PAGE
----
In Australia, Easter is in the fall.  It also seems to be a time of upheaval for three women there.  Cecelia discovers in the attic an envelope addressed to her that she is to open after her husband’s death.  He is very much alive and out of town, and Cecelia’s fingers are twitching to break the seal.  Tess finds that her husband Will and cousin Felicity are in love with each other.  In fact, Tess and Felicity are so close that Will and Felicity suggest that Felicity just move in with Will and Tess and their son Liam.  Duly appalled by this notion, Tess, with Liam in tow, takes off for her mom’s house, where she reignites a passion for an old flame, Connor Whitby.  Finally, we have Rachel, whose son and daughter-in-law plan to move to NYC, taking Rachel’s beloved grandson Jacob with them.  Rachel’s daughter Janie was murdered when Janie was a teenager, and Jacob is just about the only bright spot in Rachel’s lonely life.  Obviously, these three women’s lives are going to collide sooner or later.  This novel is very readable with lots of tension, although I have to say that I guessed the contents of the mysterious letter.  To me, the most obvious theme in the novel is that of instant karma, or “what goes around comes around.”  Vengeance also plays a role, but, as is the case in real life, it sometimes causes collateral damage.  Even so, none of the evildoers escape scot-free; they suffer unexpected consequences.  The subject matter here is quite serious—betrayal, grief, guilt.  However, some of the characters’ issues, such as Tess’s “social anxiety,” seem superfluous to the story.  I have mixed feelings about the epilogue, which has some staggering revelations and what-if scenarios.  I felt that the author had tied up all the loose ends pretty neatly, but the epilogue just emphasizes how our lives hinge on chance events that can result in relentless suffering or exceedingly good fortune.

Wednesday, December 9, 2015

BEASTS OF NO NATION by Uzodinma Iweala

Agu is a young boy in a war-torn African country, who becomes a soldier to stay alive.  His narration in his version of English struck me as sounding very authentic, but it is a little unusual.  He endures some horrific abuses and is more than just an observer in numerous atrocities against innocent civilians, but his biggest problem is his conscience.  He tries to rationalize to himself that God will forgive him for all the people he has killed because he is performing his duties as a soldier.  The only way that he can assuage his guilt and suffering is to focus on the past—his previously carefree childhood—and on his hopes for a future as a doctor or engineer.  These thoughts, especially his dreams for the future, contrast sharply with the agony that is his current life, serving as the companion and bodyguard to the Commandant of his unit, while sacrificing his innocence to the Commandant’s whims.  I can’t imagine the impact of these types of experiences on the psyche of an adult, much less a young boy.  His deep emotional scars could spur him to great achievements, or they could be so debilitating as to inhibit his ability to have a normal life—whatever that is.  First, though, he has to survive, and, if nothing else, the kid has the will to live and is prepared to make the necessary compromises.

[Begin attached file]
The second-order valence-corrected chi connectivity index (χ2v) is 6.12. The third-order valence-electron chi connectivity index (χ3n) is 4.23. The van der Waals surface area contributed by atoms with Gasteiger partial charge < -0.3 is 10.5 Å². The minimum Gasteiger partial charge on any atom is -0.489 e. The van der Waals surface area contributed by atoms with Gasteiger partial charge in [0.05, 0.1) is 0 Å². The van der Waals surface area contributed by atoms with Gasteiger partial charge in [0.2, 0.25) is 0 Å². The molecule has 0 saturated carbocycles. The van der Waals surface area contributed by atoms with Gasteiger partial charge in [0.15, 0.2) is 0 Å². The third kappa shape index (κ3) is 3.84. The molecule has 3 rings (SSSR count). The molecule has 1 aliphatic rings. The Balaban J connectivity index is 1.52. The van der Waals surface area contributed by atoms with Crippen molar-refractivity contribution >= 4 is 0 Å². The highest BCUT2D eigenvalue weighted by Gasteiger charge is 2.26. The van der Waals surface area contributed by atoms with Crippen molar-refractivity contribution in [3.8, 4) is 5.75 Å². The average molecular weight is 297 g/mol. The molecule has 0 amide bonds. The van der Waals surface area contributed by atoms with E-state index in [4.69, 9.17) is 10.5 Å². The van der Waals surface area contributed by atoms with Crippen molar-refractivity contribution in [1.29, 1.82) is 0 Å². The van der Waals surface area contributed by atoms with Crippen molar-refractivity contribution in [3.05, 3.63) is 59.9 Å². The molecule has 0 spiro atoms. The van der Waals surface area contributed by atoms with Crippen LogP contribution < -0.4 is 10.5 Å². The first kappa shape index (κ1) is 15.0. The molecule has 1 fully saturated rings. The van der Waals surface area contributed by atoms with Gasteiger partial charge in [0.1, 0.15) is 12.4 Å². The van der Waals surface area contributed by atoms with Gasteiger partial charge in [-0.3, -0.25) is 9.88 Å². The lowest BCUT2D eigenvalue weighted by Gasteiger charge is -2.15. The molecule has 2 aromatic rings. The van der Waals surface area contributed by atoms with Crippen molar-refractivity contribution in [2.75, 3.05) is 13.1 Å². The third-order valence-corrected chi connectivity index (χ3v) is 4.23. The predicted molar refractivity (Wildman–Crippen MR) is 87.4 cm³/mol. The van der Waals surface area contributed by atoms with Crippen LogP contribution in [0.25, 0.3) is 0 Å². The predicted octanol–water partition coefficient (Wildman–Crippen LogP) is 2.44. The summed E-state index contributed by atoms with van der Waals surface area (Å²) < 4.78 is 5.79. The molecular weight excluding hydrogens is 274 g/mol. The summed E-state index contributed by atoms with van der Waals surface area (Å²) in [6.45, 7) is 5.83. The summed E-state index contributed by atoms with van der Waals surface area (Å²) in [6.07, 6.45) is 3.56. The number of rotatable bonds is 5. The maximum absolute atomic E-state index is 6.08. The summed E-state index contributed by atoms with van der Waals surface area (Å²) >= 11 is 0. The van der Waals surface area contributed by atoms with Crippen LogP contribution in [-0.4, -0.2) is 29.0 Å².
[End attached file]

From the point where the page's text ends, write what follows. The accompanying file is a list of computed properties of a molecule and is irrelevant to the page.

Wednesday, December 2, 2015

BIG STONE GAP by Adriana Trigiani

In a small Virginia mining town in 1978 lives a 35-year-old pharmacist named Ave Maria Mulligan.  Ave is still grieving the loss of her Italian mother, when her lawyer gives her a letter from her mother, recounting past events that she had never shared with Ave.  This shocking new information throws Ave for a loop, while at the same time explaining her chilly relationship with her father.  Though single, Ave has two significant men in her life.  One is Theodore, a teacher who Ave describes as her best friend.  The other is Jack, a miner who proposes marriage to Ave, with unfortunate results.  Ave Maria is a big-hearted leading lady whose only problem seems to be a lack of sense when it comes to matters of the heart.  Ave lives vicariously through fortyish Iva Lou, the bawdy and vivacious bookmobile driver, who seems to have enthusiastically bedded most of the single men in town.  This novel doesn’t have a lot of tension or tragedy, and the humor is pretty homespun, but it has its charms.  The cast of characters is diverse, with no real villains, with the possible exception of Ave’s greedy aunt.  Even Elizabeth Taylor, who comes to town with husband John Warner during a campaign tour, behaves like the regal star that she was, tolerating with good humor the small town’s lack of sophistication while admiring its generous spirit.   This is not the kind of book that grabbed me and didn’t let go, nor do I think I will remember the plot details for very long.  However, reading it was a pleasant enough way to pass the time.